“There is no Rock like our God.’”

Hannah’s Prayer, 1 Samuel 2:2 (NRSV)

The Rock Who Bore You

In her prayer, Hannah spoke of God as a rock, a metaphor first used by Jacob in speaking his prophetic blessing over his son Joseph, saying, “by the name of the Shepherd, the Rock of Israel.” Centuries later, Moses spoke of God as the Rock Whose work is perfect, and Whose ways are just, Who is faithful and upright.

“Rock” came to mean the security of a sturdy fortress in which God’s people could take confident refuge, and the strength of a seasoned army in which God’s people could count on for victory. David, the king Hannah’s son would one day anoint, sang of the Lord as his rock, his fortress, and his stronghold.

Moses also spoke of the “Rock Who bore you” and “The God Who gave you birth,” and perhaps Hannah had this image in her mind as she prayed and prophesied over her little boy. God had been Hannah’s refuge, and through God’s mighty power, this precious child had been given birth.

Zechariah envisioned that brighter day when Messiah, the great Desire of all people, would usher in His glorious kingdom. The Rock of Heaven would come to earth to become the cornerstone of faith and the capstone of the Church. Fitted to that Rock would be all the living stones of God’s faithful, who would, like Zechariah, be priests who might serve the Lord without fear.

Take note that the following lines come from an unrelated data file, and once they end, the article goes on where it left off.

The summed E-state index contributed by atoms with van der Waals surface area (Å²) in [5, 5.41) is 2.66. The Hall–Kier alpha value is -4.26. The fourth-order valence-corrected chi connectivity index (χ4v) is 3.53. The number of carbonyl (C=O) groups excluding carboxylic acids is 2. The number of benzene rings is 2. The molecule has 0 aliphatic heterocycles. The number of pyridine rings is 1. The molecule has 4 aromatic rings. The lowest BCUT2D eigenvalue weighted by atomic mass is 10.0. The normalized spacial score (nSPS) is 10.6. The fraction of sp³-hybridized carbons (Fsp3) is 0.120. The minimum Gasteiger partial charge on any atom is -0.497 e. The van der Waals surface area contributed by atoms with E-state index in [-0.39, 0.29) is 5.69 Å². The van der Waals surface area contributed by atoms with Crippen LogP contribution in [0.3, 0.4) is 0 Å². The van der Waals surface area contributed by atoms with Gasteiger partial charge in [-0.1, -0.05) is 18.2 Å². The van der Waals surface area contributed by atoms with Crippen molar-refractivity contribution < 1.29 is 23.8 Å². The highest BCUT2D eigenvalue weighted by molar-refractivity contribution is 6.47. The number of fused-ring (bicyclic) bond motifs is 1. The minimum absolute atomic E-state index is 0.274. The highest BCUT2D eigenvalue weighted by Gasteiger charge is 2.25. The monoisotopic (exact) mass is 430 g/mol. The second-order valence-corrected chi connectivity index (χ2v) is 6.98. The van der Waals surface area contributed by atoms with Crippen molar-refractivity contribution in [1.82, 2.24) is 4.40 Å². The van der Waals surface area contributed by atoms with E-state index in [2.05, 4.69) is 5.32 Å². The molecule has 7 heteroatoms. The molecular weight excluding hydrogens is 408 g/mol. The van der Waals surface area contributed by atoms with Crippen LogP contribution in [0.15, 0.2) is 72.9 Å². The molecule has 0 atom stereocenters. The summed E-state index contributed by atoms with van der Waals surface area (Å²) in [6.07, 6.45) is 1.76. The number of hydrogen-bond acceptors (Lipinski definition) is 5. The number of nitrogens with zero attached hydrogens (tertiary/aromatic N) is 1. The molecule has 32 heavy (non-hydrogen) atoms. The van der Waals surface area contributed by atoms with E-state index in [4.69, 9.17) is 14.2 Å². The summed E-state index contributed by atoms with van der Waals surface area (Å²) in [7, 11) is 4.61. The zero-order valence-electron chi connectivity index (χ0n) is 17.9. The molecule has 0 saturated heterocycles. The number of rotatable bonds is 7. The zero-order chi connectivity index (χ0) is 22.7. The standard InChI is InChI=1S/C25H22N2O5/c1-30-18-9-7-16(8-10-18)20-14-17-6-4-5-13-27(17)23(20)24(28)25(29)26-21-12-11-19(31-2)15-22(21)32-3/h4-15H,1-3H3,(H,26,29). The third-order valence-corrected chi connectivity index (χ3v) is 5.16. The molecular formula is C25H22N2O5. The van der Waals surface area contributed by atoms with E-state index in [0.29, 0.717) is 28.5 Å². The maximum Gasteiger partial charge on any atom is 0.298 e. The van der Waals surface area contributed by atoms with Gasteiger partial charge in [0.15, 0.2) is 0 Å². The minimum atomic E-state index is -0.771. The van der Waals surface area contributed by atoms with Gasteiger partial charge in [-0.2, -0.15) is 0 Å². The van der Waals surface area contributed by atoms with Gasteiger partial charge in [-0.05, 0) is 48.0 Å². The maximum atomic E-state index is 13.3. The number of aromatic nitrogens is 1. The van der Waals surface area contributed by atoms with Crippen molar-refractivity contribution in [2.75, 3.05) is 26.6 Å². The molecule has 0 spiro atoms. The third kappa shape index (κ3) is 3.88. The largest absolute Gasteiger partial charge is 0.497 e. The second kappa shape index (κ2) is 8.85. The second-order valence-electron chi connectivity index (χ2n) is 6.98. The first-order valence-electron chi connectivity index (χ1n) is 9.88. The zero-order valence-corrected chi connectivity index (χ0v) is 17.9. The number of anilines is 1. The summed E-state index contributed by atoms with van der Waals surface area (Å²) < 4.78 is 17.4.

Christmas Carol

Sages, leave your contemplations,
Brighter visions beam afar;
Seek the great Desire of nations;
Ye have seen His natal star.

Saints, before the altar bending,
Watching long in hope and fear;
Suddenly the Lord, descending,
In His temple shall appear.

Come and worship, come and worship,
Worship Christ, the newborn King.

“Angels From The Realms Of Glory” James Montgomery (1816)


Oh Lord, You are our Rock, our refuge, and our foundation stone. Through You we have found life, for You have given us birth, and securely keep us for all eternity.

“That we … might serve him without fear.”

Zechariah’s Prophecy, Luke 1:74 (NRSV)
V0048166 A guardian angel carrying two babies, representing an allego Credit: Wellcome Library, London. Wellcome Images images@wellcome.ac.uk http://wellcomeimages.org A guardian angel carrying two babies, representing an allegory of the night. Etching by F. Bartolozzi after Annibale Carracci. 1764 By: Annibale Carracciafter: Francesco BartolozziPublished: 1764 Copyrighted work available under Creative Commons Attribution only licence CC BY 4.0 http://creativecommons.org/licenses/by/4.0/

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